What is ultrasonic mind control?

What if scientists could remotely make tiny changes to your brain circuitry? Ultrasonic technology may make this a reality.
What if scientists could remotely make tiny changes to your brain circuitry? Ultrasonic technology may make this a reality.
Chard Baker/Photodisc/Getty Images

"It's all in your head." You've heard that before, haven't you? Maybe someone was scoffing at a ghost story or downplaying the symptoms of depression, paranoia or madness. The message is simple: Your obsession, whatever it may be, has no basis outside your thoughts.

Yet with sufficient scientific understanding, it becomes obvious that everything is "all in your head." We don't mean that the world is one great big illusion, but rather that each individual's pool of consciousness and memory exists solely within the electrochemical processes of the brain. Self is a chemical cocktail imbued with a neurological spark, and consciousness is a peculiar parlor trick stirred up by evolution.

That person you think you are? Well, it's the product of a constantly changing equation made up of 95 to 100 billion neurons, along with synapses, neurotransmitters, genetic coding and a string of memories tailing back to the murky depths of childhood [source: Williams]. Alter any factor in this equation just a little, and you change the final sum. In fact, you do a little self tinkering every time you so much as make a simple observation or drink a cup of coffee. Each successive you is at least a slight variant on the previous incarnation. The mind is also subject to the severe alterations of emotional trauma, brain injury and disease, all capable of drastically changing the outcome of the neurological equation.

Our tools for addressing brain conditions have ranged from the sublime to the barbaric. We've treated mental illness on the therapist's couch, as well as with scalpels and electric shock. Fortunately, scientific breakthroughs continue to refine our methods.

For instance, there's neurostimulation, or electrically stimulating nerves to relieve pain or suppress tremors. Doctors accomplish these feats with the aid of tiny neurostimulators implanted near the spinal cord or a major nerve. Deep brain stimulation and vagus nerve stimulation take this concept even further and may effectively manage various psychiatric disorders and neurological diseases. The only catch is they too require painstaking surgery to position implants in the appropriate locations -- in the neck for vagus nerve stimulation and inside the brain for deep brain stimulation.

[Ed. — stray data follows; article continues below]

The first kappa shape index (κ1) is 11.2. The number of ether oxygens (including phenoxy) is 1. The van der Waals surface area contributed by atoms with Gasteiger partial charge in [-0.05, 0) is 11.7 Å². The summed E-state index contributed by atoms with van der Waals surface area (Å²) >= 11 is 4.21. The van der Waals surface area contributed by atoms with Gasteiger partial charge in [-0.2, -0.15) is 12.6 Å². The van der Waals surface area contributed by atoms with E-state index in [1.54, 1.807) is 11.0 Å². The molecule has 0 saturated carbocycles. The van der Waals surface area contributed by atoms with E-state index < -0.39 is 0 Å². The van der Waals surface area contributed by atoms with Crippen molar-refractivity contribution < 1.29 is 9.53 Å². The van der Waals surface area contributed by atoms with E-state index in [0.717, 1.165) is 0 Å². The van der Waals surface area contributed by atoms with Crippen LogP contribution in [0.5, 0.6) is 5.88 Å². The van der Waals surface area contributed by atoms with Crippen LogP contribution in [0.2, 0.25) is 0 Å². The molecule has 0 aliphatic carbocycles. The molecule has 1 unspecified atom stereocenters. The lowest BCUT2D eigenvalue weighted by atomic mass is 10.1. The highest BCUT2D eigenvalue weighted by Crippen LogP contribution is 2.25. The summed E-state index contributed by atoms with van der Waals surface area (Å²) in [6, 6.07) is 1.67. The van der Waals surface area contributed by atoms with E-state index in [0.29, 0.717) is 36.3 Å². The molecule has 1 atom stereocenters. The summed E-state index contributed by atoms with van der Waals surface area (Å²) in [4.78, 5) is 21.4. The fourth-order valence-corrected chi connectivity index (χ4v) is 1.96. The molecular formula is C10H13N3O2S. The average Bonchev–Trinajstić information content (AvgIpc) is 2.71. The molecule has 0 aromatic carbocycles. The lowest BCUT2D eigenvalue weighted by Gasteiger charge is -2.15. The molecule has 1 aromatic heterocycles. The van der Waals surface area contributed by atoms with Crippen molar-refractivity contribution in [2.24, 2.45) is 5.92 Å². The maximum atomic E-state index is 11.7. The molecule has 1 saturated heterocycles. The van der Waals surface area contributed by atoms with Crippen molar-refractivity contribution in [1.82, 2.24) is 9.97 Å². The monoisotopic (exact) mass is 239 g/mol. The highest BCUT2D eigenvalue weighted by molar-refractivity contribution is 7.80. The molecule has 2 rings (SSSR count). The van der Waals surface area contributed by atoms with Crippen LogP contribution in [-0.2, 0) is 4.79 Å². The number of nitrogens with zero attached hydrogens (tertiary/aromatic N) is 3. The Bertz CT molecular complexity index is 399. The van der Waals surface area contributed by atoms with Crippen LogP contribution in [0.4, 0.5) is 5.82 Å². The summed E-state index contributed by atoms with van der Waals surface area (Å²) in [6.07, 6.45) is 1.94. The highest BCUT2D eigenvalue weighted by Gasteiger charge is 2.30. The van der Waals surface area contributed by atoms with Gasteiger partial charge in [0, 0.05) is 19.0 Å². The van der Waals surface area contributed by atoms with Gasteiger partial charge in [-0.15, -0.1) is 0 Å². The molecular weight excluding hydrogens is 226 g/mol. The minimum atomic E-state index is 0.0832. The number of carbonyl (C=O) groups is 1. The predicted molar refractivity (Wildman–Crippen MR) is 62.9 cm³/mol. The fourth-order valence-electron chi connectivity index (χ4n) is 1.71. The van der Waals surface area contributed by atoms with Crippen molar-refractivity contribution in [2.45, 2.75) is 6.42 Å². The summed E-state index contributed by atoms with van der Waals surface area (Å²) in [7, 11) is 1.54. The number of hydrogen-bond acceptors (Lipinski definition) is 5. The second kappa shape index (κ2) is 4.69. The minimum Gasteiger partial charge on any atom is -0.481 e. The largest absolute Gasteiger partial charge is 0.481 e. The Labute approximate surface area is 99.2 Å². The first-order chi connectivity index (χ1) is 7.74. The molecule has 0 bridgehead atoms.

What if there were a way to stimulate nerves and portions of the human brain without drilling through skulls and implanting electrical devices? What if there were a way to remotely tinker with the neurological equation?

 

Seeing Inside the Human Mind with Ultrasound

Ultrasonic waves helped produce this two-dimensional image of a developing fetus.
Ultrasonic waves helped produce this two-dimensional image of a developing fetus.
Jim Wehtje/Photodisc/Getty Images

If you've ever experienced an ultrasound or studied the fetal images the technique can produce, then you may have witnessed the future of neurostimulation.

Ultrasound operates like submarine sonar systems or bats, both of which emit sound waves to sense their surroundings. The waves travel until they make contact with an object, then bounce back to the source. A bat or a computer can then determine the shape and distance of the object based on this returning sound wave.

Ultrasound imaging systems transmit high-frequency sound pulses through the human body. Every time they hit a boundary between tissues, some bounce back while others keep going. The machine then calculates the distances and frequencies involved and creates a two-dimensional image of what's going on inside the body cavity -- such as the movements of a fetus in utero.

Scientists have studied the effects of ultrasound on biological tissues since the 1920s. As early as the 1950s, researchers realized that at sufficiently high frequencies (much higher than those used in prenatal care), ultrasound also had the potential to destroy specific cells, especially tumors in the brain.

High-frequency ultrasound (HIFU) promised all of this without harming surrounding tissue or drilling a hole through a patient's skull. For decades, however, researchers lacked sufficient imaging technology to really see what was specifically happening in the brain.